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The Sacredness of Night

Decades ago when my children were young, I poured out my troubled mother’s heart one afternoon to a dear family friend who was a gifted Christian psychologist. My words to a struggling adolescent son at that time did nothing but backfire, and prayer with him seemed an impossibility. Our friend’s counsel opened a whole, new window for me. It went something like this: “The mind, heart and spirit are extra-porous when we sleep. Our resistances are down and barriers soften…the work of the Holy Spirit is unimpeded. When your child is sound asleep, quietly lay hands upon him (or stand at the door if his age makes that awkward, and lay hands on him in spirit) and pray, “Jesus, bridge the gap between the love he needed today and the love he received. I surrender him to you entirely.” What comfort that “direct line” to a child’s heart brought me, and what fruit, I believe with all my heart, it bore.

Later on in my work as a hospital chaplain, reading of Henri Nouwen’s experience of his mother’s death shed further light on this “night-world” of prayer. When asking the Lord why this good, true and holy woman had such a restive experience of home-going, relentlessly tossing in her coma, he intuited that there was much final work being done. Without distraction, without interference from the outside world, there was the unfinished business of accepting and forgiving, reconciling and resolving, releasing and surrendering in trust, being accomplished. Not only did these insights help me in my ministry with the dying and their families, they fortified once again the powerful inroads of the Holy Spirit possible for us in our own states of slumbered apartness from the world.

My immersion in Gestalt Pastoral Care and its insightful training in the work of the Holy Spirit through our dreams gave further dimension to the absolute sacredness of the night in our lives as Christians. I saw with new eyes the nighttime divine appointments, the activity during slumber, that fill the Bible. The Hebrew mind, uncompromised by our western “enlightenment,” absorbed, trusted, acted–Jacob, Solomon, Daniel, Nathan, Laban, to name only a few of the Old Testament dreamers, and of course St. Paul, St. Joseph, and the Magi, among others in the New Testament. The vulnerability, the fertility of hearts, minds, spirits, given over to the Holy Spirit in sleep is profound!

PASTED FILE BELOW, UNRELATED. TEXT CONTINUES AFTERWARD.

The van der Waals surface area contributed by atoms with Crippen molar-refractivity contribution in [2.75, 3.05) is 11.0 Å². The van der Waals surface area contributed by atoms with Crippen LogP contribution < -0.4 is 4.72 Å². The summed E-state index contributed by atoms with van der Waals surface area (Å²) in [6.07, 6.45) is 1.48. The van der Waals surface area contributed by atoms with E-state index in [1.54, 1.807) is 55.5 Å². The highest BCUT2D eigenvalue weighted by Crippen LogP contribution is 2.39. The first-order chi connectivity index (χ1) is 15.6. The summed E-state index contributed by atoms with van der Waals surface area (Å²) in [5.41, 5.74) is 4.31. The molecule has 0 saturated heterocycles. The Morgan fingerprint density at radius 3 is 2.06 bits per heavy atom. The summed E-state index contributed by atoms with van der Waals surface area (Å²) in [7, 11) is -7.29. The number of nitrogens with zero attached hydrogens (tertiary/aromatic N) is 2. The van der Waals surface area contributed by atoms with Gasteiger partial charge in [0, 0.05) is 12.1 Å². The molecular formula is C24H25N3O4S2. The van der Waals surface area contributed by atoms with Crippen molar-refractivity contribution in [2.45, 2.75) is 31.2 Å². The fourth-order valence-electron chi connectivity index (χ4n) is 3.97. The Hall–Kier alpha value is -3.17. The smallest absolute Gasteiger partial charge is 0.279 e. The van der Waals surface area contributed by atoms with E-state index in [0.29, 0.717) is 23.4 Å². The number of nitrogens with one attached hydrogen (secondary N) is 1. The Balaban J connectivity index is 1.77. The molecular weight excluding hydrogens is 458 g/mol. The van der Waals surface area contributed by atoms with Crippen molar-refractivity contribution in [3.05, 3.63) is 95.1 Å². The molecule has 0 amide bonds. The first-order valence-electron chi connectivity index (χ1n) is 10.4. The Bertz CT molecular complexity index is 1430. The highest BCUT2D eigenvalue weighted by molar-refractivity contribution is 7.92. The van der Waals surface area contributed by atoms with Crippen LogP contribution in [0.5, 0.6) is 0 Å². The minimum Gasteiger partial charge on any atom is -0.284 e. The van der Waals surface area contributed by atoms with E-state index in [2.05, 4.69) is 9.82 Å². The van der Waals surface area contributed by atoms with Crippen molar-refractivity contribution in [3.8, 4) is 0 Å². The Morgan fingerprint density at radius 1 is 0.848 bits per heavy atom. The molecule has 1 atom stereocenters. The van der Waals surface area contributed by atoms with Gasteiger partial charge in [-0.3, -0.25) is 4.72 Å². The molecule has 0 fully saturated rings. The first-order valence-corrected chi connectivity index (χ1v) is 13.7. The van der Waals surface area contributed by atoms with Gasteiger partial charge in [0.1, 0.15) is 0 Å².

Neither deep comas nor earth-shattering dreams, however, are required ground for the the One who “slumbers not nor sleeps” (Ps. 121:5) to be at work in our souls. It only makes spiritual sense that if, by virtue of our Baptism, “not I, but Christ lives in me,” this Christ is active within us 24-7. “The Lord and giver of life” operates unceasingly in our bodies while we sleep: our hearts pump blood, our lungs breathe, our digestive tracts nourish. “The body reveals the person,” St. John Paul tells us; we are body-persons indwelt by the Spirit, and that body/spirit unity tells us that just as our physicality is sustained unremittingly by God’s action within, so is our spirit. We are His beloveds, and He is continually at work “strengthening us in our inner being” (Eph. 3:16), wooing us to Himself to heal us, to save (salve) us, to remedy us, to love us out of our shame, our sins, our wounds, our distortions, so that we can be His bride “without spot or wrinkle or any such thing” (Eph. 5:27).